Alan Crossfield’s


Regular visitors to model engineering shows will know that Alan Crossfield is a builder of some of the finest model locomotives in recent years. Latest is the LMS Patriot class The Royal Army Ordnance Corps. 

It has been fascinating to see the progress of the final stages of the loco in the past couple of years. Anyone could have been forgiven to think that this was a fast build. Not so. Work actually started in 1981.

There were no drawings for 5” gauge models of the Patriots at that time. There still aren’t. Martin Evans did describe the larger boilered Royal Scot along with the whole family of Fowler 4-6-0s in the 1970s. Alan obtained the drawings, but needed to produce his own design. Only the inside cylinder casting and frame steel were used from the available materials. That was in 1981. The project lost momentum and did not take off again until 2009. The reason was that the design Alan was working to was not accurate and did not include inclination of the outside cylinders and valve gear. He did consider redesigning it, but lacked accurate information to produce a finished model “that I would be completely satisfied with.”

He adds: “Combining the latter issues with my own limited experience highlighted the fact that, at the time, I was out of my depth. The initial phase of construction ground to a halt in 1982. One factor in reviving the project was the availability of Tony Allcock’s Galatea drawings. The other was the news that it was hoped to build a full-size Patriot.

The 3-cylinder LMS Patriot class was introduced towards the end of Sir Henry Fowler's reign as Chief Mechanical Engineer of the LMS. The first two were produced from the remains of two Claughtons badly damaged in accidents.

After 1937 they were re-designated as a small boilered version of the Royal Scot, utilising a similar chassis and a Derby designed boiler used on the rebuilt Claughtons.

The class had three 18” x 26” cylinders (identical to the Scots), 6’ 9” driving wheels and a boiler operating up to 200psi. The last five were built with taper boilers and became the first of the Jubilees.

All the Patriots, often referred to as ‘baby Scots’, were painted out in LMS crimson lake livery with pale yellow and black lining when first built and carried 'LMS' lettering on the tenders. From 1946 most were painted out in LMS lined black with straw and maroon lining. Some Patriots kept this style of livery into BR days with the name British Railways written in full on the tender. All of the class were later painted out in British Railways standard express passenger green with orange and black lining with the BR 'lion and wheel' logo or later BR crest on the tender.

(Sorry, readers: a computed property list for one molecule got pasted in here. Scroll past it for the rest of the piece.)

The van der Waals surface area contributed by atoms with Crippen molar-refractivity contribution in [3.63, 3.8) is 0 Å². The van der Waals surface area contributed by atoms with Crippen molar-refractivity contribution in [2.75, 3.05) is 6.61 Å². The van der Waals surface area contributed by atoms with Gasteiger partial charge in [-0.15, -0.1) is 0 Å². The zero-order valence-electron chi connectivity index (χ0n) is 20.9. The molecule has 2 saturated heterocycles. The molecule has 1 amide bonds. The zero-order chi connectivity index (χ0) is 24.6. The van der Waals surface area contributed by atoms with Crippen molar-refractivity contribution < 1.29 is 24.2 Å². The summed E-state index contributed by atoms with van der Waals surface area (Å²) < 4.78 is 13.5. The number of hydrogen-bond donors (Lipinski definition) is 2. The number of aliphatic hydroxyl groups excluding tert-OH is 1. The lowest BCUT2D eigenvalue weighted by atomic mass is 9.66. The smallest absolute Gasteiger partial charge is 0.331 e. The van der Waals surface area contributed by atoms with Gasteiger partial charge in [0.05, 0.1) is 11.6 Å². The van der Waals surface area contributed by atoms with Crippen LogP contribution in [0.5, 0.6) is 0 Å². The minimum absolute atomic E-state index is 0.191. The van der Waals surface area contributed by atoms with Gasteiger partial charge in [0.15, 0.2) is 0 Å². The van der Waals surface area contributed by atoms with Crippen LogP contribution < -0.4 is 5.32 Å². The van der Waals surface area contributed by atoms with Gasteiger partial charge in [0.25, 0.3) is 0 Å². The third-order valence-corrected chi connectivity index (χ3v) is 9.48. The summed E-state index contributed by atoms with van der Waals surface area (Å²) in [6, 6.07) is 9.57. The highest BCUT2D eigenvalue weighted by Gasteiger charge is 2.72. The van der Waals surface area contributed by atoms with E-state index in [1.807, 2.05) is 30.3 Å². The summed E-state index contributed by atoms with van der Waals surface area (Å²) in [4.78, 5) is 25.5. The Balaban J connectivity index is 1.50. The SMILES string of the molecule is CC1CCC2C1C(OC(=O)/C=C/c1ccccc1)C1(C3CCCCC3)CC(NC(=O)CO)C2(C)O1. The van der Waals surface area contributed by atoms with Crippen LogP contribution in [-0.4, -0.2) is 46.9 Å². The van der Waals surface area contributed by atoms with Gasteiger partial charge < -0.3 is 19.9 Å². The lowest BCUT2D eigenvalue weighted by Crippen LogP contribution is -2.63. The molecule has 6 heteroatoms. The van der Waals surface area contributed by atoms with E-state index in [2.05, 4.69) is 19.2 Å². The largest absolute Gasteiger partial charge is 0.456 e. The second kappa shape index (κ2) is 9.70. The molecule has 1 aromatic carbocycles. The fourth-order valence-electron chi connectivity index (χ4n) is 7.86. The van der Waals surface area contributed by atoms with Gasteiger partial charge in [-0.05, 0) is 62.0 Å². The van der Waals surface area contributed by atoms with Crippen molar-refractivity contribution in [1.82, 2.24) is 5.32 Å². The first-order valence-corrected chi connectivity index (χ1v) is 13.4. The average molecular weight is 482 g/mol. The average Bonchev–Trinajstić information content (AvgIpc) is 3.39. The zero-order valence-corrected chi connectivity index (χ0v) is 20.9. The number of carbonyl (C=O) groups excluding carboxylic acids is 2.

The class was an immediate success, displaying consistently good performance. The class was withdrawn over a two year period between 1960 and 1962 having all covered around 1.3 million miles each.

Sadly, all were scrapped.

However, now there is the possibility of a new Patriot being built as a new National Memorial Engine, named The Unknown Warrior. The hope is to complete it in time for the 100th Anniversary of the Armistice in 2018.

The engineering skills and facilities necessary to produce a new steam locomotive in the UK are in place and proven with other recent build projects and restorations. Many original LMS drawings have been obtained and new drawings are being created using CAD techniques where the original drawings cannot be found.

Work on the The Unknown Warrior began in 2009 led by Dave Owen, Chief Mechanical Engineer at the Llangollen Railway Works. Other workshops around the UK are now involved including the Boro Foundry, The South Devon Railway, L.N.W.R Heritage and Tyseley Locomotive Works. A  Fowler tender has been acquired from the Vale of Glamorgan Council. The frames and wheel sets will be restored, and a brand new tender body will be built.
Fundraising for a new boiler  began in 2012. LNWR Heritage at Crewe, the Company founded by Pete Waterman, will build the new parallel boiler. The project is endorsed by The Royal British Legion, and 45551 will carry a Legion crest above 'The Unknown Warrior' nameplate.

The Unknown Warrior is being built for mainline running. That would require the locomotive to be built to a height of 13'1”, 1 ½” less than the original design. The design of the chimney and cab would be affected by the reduced height requirements and additional items that are required for mainline running. See